Even worse, Holder was reduced to admitting -- even boasting -- that this concocted multi-tiered justice system (trials for some, commissions for others, indefinite detention for the rest) enables the Government to pick and choose what level of due process someone gets based on the Government's assessment as to where and how they're most likely to get a conviction:

Courts and commissions are both essential tools in our fight against terrorism . . . On the same day I sent these five defendants to federal court, I referred five others to be tried in military commissions. I am a prosecutor, and as a prosecutor, my top priority was simply to select the venue where the government will have the greatest opportunity to present the strongest case with the best law. . . . At the end of the day, it was clear to me that the venue in which we are most likely to obtain justice for the American people is a federal court.
Does that remotely sound like a "justice system"? If you're accused of being a Terrorist, there's not one set procedure used to determine your guilt; instead, the Government has a roving bazaar of various processes which it, in its sole discretion, picks for you based on ensuring that it will win. Even worse, Holder repeatedly assured Senators that the administration would continue to imprison 9/11 defendants even in the very unlikely case that they were acquitted, citing what they previously suggested was their Orwellian authority of so-called "post-acquittal detention powers." Is there any better definition of a "show trial" than one in which the defendant has no chance of ever being released even if acquitted, because the Government will simply thereafter assert the power to hold him indefinitely without charges?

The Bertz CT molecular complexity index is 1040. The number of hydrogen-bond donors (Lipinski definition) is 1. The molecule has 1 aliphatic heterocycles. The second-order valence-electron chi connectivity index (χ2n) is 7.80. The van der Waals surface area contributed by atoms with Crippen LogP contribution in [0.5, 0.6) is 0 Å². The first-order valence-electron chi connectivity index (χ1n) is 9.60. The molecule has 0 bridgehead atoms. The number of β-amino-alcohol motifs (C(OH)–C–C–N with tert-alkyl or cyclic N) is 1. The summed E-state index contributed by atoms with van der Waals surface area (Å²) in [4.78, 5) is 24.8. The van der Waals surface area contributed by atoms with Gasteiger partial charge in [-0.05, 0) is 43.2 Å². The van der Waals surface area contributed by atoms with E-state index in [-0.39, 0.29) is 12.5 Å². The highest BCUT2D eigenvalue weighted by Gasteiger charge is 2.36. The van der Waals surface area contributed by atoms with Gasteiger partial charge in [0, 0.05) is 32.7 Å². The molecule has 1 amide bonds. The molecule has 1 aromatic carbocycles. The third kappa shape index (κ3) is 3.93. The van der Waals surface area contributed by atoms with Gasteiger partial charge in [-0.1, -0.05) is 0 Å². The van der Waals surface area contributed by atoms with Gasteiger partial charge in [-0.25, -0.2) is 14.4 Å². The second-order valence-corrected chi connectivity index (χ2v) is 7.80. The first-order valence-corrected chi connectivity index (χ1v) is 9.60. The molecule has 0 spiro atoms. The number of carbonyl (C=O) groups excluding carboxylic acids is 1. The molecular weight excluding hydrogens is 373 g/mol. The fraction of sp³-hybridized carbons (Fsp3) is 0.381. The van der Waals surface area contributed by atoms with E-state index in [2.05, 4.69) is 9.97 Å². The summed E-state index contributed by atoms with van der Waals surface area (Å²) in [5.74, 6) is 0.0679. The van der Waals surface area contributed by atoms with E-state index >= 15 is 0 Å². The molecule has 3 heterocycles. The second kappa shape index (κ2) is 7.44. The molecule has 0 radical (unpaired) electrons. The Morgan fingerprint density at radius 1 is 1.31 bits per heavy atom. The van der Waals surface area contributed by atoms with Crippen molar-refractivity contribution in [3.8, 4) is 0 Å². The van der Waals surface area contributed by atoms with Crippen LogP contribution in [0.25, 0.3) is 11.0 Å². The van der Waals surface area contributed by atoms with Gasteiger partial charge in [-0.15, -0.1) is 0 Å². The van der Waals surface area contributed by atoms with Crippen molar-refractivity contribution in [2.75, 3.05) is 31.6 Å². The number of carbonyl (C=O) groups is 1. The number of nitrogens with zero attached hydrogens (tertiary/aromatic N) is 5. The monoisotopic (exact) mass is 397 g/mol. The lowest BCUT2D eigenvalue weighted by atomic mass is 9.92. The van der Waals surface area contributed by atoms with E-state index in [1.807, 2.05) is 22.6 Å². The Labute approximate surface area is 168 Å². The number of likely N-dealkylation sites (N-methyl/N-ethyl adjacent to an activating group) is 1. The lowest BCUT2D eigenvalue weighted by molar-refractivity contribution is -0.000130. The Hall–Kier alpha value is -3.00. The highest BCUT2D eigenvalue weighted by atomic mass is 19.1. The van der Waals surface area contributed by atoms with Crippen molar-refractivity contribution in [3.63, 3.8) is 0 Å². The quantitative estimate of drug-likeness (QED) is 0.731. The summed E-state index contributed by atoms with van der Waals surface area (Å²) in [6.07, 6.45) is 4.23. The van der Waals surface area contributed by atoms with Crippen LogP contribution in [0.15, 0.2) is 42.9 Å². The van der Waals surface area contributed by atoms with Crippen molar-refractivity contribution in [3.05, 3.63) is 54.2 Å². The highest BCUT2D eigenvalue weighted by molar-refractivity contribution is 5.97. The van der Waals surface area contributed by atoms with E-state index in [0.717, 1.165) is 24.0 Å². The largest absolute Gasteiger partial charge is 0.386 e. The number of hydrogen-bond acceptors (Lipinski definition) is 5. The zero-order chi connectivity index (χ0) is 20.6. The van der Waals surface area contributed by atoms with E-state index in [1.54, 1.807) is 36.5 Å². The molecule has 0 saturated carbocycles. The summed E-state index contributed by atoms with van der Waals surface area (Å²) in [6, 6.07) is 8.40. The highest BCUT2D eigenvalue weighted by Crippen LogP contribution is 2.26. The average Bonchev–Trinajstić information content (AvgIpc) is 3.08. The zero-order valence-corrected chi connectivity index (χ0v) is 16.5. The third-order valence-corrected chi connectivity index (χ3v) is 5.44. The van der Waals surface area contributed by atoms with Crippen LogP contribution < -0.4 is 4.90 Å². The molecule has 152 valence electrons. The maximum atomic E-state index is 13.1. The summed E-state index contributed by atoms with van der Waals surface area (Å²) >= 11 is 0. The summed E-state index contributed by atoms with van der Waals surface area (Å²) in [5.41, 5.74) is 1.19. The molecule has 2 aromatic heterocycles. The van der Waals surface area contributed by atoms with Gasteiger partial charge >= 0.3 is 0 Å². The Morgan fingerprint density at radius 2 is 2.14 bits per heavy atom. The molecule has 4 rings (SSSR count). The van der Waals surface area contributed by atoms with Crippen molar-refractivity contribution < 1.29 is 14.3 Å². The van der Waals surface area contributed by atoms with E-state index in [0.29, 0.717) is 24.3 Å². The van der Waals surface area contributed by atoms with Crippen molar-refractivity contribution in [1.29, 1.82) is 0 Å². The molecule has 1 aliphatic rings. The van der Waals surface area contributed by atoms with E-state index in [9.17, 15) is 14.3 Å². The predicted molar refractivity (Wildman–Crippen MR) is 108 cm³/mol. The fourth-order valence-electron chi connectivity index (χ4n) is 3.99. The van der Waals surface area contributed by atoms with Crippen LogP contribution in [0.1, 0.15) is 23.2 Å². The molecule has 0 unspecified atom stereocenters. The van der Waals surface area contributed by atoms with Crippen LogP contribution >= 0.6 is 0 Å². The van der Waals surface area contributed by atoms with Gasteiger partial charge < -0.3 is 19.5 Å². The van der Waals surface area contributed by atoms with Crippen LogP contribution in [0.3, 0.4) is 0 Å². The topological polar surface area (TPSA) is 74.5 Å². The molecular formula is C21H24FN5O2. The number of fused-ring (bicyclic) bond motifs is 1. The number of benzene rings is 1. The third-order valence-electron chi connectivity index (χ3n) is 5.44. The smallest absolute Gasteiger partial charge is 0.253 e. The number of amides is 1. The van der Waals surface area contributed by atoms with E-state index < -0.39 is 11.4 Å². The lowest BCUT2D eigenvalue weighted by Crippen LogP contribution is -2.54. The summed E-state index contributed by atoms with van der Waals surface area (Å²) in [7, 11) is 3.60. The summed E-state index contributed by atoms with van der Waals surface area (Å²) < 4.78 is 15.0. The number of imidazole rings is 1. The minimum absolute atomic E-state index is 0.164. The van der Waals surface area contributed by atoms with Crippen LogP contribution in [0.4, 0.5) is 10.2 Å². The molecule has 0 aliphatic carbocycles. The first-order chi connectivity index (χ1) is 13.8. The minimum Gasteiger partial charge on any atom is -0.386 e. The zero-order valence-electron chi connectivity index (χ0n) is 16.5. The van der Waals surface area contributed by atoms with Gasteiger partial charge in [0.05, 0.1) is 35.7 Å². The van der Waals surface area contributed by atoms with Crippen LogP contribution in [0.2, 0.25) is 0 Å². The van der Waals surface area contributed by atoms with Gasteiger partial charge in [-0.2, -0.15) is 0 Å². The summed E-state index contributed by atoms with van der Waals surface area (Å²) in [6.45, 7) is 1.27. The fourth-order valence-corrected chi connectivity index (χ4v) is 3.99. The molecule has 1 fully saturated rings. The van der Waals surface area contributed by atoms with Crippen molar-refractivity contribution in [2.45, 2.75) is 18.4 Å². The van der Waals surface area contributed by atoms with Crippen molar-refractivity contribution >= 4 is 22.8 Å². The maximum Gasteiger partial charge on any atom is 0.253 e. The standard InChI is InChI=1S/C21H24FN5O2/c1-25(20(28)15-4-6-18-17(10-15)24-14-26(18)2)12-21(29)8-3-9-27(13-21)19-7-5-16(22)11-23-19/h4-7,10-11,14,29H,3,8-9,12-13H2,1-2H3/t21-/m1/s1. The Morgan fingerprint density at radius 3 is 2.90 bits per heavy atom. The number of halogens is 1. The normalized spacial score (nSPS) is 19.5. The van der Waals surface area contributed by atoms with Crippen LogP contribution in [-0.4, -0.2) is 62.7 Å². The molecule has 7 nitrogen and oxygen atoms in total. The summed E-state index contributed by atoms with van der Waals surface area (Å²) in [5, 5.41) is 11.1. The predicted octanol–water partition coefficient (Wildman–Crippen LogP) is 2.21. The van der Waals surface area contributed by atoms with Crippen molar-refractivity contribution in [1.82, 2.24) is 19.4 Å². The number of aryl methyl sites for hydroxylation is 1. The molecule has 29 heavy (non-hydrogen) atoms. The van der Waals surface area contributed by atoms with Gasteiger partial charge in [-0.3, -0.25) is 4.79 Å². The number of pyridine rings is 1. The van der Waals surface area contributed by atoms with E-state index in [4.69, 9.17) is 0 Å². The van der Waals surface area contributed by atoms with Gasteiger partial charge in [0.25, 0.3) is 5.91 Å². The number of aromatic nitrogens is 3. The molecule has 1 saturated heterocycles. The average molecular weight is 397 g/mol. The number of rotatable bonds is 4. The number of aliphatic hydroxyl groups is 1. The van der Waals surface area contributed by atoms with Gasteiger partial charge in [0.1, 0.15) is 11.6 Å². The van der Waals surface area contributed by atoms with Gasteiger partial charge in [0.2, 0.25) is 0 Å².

Although the conclusion he eventually reaches is the exact opposite of mine, his argument is nevertheless compelling:

I understand that sending even a limited number of Terrorism suspects to federal court is politically difficult and controversial, as the last couple of days have demonstrated. But by refusing to embrace and defend the core principle of justice at stake here -- that a distinguishing feature of our political system is that we don't imprison or kill people without charging them with a crime and proving their guilt in a real court, and that military commissions and indefinite detention are un-American (which Democrats argued under Bush) -- the Obama administration has made it far more difficult for it to defend what it is doing, as well as for those who want to defend their decision to give trials to 9/11 defendants.


The administration should have the courage of its convictions and defend jury trials as a linchpin of American justice, which would entail giving them to all Terrorism suspects not captured on any battlefield. But by refusing to do so -- by exhibiting the very cowardice of which Holder accused Republicans, i.e. denying Terrorism suspects a trial -- the administration has no cogent argument to make in its own defense. It's just another case of the administration wanting to bask in the rhetorical glory of "the rule of law" while simultaneously trampling on it for petty political convenience.
It seems strange to say, but this is just an incredibly exciting issue on so many fronts.